Customer support centres are falling behind on digital
The internet has not only changed the way customers discover brands and buy goods; digitally-savvy customers today also expect more from brands when they have a problem with their purchase. But according to a recent global survey of contact centre managers and consumers by Ovum, customer support centres are providing a worse customer experience compared to two years ago.
The survey results show that many customer support centres aren’t even aware of their poor performance. For instance, while consumers say it takes six different interactions to resolve an issue, contact centre managers believe it takes only one to two touch points. This is likely due to the fact that while 72 per cent of consumers search for information online before contacting customer support, 52 per cent of managers don’t track customers’ digital behaviour.
The report also makes clear that retailers can’t afford to ignore the support centre in their efforts to improve customer engagement. In Australia and New Zealand, 90 per cent of the survey’s consumer respondents said they would stop doing business with a company after a bad experience with the contact centre.
“Customers are not tolerating it if it’s not the customer service they want,” Daniel Cran, managing director of APAC at LogMeIn, told Internet Retailing. (LogMeIn, which provides customer engagement solutions, collaborated with Ovum on the report.)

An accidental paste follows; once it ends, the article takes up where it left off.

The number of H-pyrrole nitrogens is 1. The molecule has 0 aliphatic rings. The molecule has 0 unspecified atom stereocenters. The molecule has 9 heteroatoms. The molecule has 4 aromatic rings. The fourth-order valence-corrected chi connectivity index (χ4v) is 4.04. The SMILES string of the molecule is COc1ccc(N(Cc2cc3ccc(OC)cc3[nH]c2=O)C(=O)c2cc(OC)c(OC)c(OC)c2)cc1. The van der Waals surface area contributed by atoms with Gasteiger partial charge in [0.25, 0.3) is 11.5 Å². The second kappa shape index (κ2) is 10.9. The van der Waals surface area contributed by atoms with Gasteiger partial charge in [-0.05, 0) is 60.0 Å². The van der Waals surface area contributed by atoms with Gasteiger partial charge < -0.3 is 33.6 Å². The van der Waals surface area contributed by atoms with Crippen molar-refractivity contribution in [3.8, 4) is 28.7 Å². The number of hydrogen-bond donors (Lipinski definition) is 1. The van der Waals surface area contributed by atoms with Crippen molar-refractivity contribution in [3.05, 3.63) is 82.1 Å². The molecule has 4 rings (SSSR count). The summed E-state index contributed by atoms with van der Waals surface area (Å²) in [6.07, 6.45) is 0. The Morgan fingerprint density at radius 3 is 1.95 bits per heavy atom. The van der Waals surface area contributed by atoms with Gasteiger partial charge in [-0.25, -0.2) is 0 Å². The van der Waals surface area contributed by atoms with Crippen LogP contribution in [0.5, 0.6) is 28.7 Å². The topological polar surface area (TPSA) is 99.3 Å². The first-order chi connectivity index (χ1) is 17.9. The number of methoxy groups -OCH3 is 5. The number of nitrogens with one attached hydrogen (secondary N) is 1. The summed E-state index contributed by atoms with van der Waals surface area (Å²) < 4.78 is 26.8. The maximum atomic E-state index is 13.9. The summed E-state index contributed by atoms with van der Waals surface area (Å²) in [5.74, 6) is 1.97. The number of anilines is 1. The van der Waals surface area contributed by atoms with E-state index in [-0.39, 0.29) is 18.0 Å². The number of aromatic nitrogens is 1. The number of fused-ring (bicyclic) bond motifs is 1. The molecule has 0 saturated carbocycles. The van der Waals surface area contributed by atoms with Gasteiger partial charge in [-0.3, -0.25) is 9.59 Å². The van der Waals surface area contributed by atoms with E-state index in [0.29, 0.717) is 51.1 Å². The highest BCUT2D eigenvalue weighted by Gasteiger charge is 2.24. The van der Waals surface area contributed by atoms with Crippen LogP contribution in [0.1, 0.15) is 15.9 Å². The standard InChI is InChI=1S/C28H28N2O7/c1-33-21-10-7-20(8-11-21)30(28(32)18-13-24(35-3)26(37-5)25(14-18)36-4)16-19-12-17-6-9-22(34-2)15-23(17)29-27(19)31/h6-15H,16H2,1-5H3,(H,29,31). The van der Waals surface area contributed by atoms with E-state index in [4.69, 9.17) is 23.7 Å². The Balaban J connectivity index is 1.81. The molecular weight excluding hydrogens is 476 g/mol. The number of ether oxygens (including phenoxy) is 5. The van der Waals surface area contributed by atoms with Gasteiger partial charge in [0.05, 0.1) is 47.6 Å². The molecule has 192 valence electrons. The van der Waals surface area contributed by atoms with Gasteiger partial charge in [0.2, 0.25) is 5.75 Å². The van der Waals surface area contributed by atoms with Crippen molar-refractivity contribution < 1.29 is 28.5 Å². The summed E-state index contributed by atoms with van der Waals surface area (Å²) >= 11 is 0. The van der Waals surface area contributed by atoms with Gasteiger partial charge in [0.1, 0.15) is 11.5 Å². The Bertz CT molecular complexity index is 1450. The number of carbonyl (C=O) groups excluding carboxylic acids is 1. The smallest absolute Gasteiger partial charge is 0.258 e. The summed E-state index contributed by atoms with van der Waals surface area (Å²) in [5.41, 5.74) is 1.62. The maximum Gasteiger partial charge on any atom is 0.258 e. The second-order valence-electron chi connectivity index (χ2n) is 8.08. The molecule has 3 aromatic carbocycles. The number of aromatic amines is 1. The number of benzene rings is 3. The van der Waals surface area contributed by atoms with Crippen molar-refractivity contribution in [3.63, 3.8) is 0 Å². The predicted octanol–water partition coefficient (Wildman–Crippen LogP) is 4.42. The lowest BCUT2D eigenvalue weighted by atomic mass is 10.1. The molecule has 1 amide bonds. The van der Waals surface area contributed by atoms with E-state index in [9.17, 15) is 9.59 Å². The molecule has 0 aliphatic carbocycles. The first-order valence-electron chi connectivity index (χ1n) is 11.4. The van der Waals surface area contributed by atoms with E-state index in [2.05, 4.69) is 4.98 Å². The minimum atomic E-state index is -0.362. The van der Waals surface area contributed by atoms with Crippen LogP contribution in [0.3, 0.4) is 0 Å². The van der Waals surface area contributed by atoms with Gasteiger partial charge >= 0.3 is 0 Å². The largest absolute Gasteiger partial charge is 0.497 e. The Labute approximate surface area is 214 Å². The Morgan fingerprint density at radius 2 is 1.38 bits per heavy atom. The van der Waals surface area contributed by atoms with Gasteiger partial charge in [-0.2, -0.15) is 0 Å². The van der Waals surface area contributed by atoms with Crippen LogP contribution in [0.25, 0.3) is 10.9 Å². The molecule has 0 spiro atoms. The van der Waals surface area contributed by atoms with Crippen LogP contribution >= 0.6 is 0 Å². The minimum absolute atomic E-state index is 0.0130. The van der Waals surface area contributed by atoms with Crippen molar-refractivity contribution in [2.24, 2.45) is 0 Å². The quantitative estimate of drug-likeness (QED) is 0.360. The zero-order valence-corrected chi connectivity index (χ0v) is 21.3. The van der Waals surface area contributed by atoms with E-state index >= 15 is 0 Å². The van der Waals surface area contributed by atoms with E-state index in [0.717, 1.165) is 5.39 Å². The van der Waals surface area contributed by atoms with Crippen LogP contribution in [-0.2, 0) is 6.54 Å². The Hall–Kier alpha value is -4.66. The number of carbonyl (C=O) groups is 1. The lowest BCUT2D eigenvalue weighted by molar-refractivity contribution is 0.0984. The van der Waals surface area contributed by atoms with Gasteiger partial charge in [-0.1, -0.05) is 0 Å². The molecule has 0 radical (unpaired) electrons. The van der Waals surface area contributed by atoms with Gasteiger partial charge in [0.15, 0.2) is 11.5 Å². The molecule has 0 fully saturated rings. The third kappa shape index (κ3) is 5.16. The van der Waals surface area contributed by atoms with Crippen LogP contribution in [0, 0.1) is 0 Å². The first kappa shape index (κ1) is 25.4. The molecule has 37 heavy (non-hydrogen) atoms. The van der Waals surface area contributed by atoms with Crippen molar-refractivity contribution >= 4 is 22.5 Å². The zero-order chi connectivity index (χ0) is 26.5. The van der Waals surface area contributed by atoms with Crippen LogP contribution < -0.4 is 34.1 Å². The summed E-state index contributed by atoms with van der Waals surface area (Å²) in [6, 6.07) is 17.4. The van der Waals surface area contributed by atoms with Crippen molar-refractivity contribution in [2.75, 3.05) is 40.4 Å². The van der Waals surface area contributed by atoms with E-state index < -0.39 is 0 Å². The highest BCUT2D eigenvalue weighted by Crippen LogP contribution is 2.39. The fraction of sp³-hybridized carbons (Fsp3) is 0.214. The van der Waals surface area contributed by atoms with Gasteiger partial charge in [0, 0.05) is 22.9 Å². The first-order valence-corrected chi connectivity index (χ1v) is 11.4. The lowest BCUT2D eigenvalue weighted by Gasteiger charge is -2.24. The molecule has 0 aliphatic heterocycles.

“One of the key things to come out of the report is that customers have lost patience in waiting for things to be done properly. They want to be connected to the right agent [who can resolve their issue] and quickly.”
To do so, some communication channels are more effective than others: 67 per cent of consumer survey respondents said phone calls provide the most success for first-contact resolution, followed by 37 per cent for email and 18 per cent per cent for live chat. None of the survey respondents believe social media has been a successful resolution channel.
“We’re seeing that social media, which a lot of people thought would be the great messiah in delivering customer engagement on support issues, isn’t really cutting it. Phone, email and live chat are proving to be more reliable in providing customer support and successful issue resolution,” Cran said.
At the same time, Cran acknowledges there is pressure on brands to provide support via social media, which is seen, theoretically at least, as a more direct and easier way for customers to communicate with brands.
“Yes, there is a perception that [brands] should be active on social, but is that what customers really want? There’s a tension between what we think our customers want and what they actually want,” he said.
“It’s not to say [social media] isn’t the right [channel] for customer support, but you have to get it right and more often than not, companies aren’t getting it right.”
Getting it right, according to Cran, means providing a seamless customer support experience across channels. “Sixty per cent of consumers in ANZ use five or more channels to interact with the contact centre, so brands have to make sure the experience is seamless across multiple channels. That’s where customers are looking.”